If the modern city is a game of solid and hollow spaces, the zoning code city is like the rules for Go. The story of zoning is the history of how urban planners learned to regulate competition for access to natural resources, such as natural light, fresh air, and open views.The city of New York was the first to pass a modern zoning code, the 1916 Zoning Resolution, in order to harness its feverish urban growth at the beginning of the twentieth century. The 1916 Zoning Resolution underwent major revision in 1961, introducing the concept of “incentive planning”: this encourages private developers to provide “privately owned public spaces” to the public in return for allowing extra floor area to be built. Both the 1916 and 1961 Zoning Resolutions shaped the iconic streetscape and skyline of New York City.
Two “Fictopian” Cities: Turning Urban Stories to Urban Rules.
In China, Detailed Regulatory Planning, a mix of socialist urban planning and western zoning codes, is the major instrument that planning agencies use to balance the interests of the capital, the public, and the state. Detailed Regulatory Planning inherits Soviet-style planning practices and is deeply grounded in the mentality of the planned economy. Hence, inspired by Hong Kong’s leasehold sales, the land auction system was established in the Post-Reform Era (1978 to the present); in this system, urban land is allocated for leasehold sales by local officials. The land auction system preselects developers with higher solvency, who are more capable of developers with higher solvency, who are more capable of developing a large tract of land with minimum infrastructural investment from local municipal governments. Beijing, as well as other Chinese megacities, is heavily subject to Detailed Regulatory Planning and the land auction system. In the past three decades under this regime, a generic development pattern, featuring superblocks, expressways, high-rise towers, and shopping malls, has been formed. In this sense, our project explores and critiques the (in)ability of zoning codes to guide the urbanization of China. The objective of this exhibition is to show the internal paradox of China’s planning system and to demonstrate hypothetical urban forms when these zoning codes are changed, compromised, or upgraded.
Through visualization/mapping, narrative collage, transcultural studies, and educational games, we would like to critique the existing zoning codes in China and exhibit alternative urban morphological scenarios based on a hypothetical manipulation of zoning codes and building regulations. The main body of the exhibition tells four urban “fables” in a typical Chinese context. These fables feature prototypical urban forms and expose the tensions between the public and the private, the general and the specific, and the privileged and the unprivileged. Each story will focus on a specific function of the zoning codes, such as land use planning, density, massing, or building design guidelines.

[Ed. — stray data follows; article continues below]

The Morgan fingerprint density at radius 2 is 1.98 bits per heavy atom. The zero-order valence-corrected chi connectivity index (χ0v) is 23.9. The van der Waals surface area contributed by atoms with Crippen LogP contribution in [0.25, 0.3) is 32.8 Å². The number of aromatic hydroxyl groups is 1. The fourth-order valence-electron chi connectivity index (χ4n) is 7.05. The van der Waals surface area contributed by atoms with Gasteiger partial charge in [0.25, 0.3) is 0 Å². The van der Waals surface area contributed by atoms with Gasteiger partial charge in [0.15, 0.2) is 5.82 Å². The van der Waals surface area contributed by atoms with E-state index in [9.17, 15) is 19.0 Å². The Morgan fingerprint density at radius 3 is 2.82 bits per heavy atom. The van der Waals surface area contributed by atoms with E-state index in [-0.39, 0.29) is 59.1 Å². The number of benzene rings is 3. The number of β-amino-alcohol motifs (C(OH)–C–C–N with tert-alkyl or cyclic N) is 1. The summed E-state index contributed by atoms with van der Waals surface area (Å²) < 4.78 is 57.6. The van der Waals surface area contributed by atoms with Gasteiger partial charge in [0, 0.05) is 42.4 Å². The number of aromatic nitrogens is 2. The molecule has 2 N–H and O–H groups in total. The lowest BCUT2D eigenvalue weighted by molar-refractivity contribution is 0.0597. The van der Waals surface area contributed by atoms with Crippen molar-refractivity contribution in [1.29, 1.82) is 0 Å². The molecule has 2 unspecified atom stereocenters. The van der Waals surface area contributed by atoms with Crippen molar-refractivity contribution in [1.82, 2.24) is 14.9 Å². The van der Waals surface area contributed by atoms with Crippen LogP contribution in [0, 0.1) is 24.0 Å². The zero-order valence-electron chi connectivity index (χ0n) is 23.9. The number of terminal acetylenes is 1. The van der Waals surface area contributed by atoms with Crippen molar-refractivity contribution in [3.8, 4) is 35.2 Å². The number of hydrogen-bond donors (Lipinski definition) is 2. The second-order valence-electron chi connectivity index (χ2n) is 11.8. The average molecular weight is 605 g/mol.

A Panoramic City Collage of Code-Driven Buildings.
Starting with personal narratives from fictional protagonists, these stories will eventually lead to a comprehensive critique of the existing zoning codes. Inspired by the urban massing studies of New York architectural delineator Hugh Ferriss in the 1930s and 1940s, and employing visualization tools, we seek to demonstrate the enormous impact that zoning codes in Chinese megacities can have on urban forms and consequently on everyday life. Despite its history as a commonly used apparatus for planners for over a century, the invisible relationship between zoning codes and urban forms remains an “urban legend” for laypeople as well as for many architects and urban designers. People might be aware of the distinctions between cities in different parts of the world (typical building types, development intensity, street grid patterns, urban fabric, etc.) but are certainly unaware of the underlying zoning processes and their impact on cities. People should be more informed about the effect of zoning codes and a culture of “code manipulation” in the history and practice of architecture and urbanism.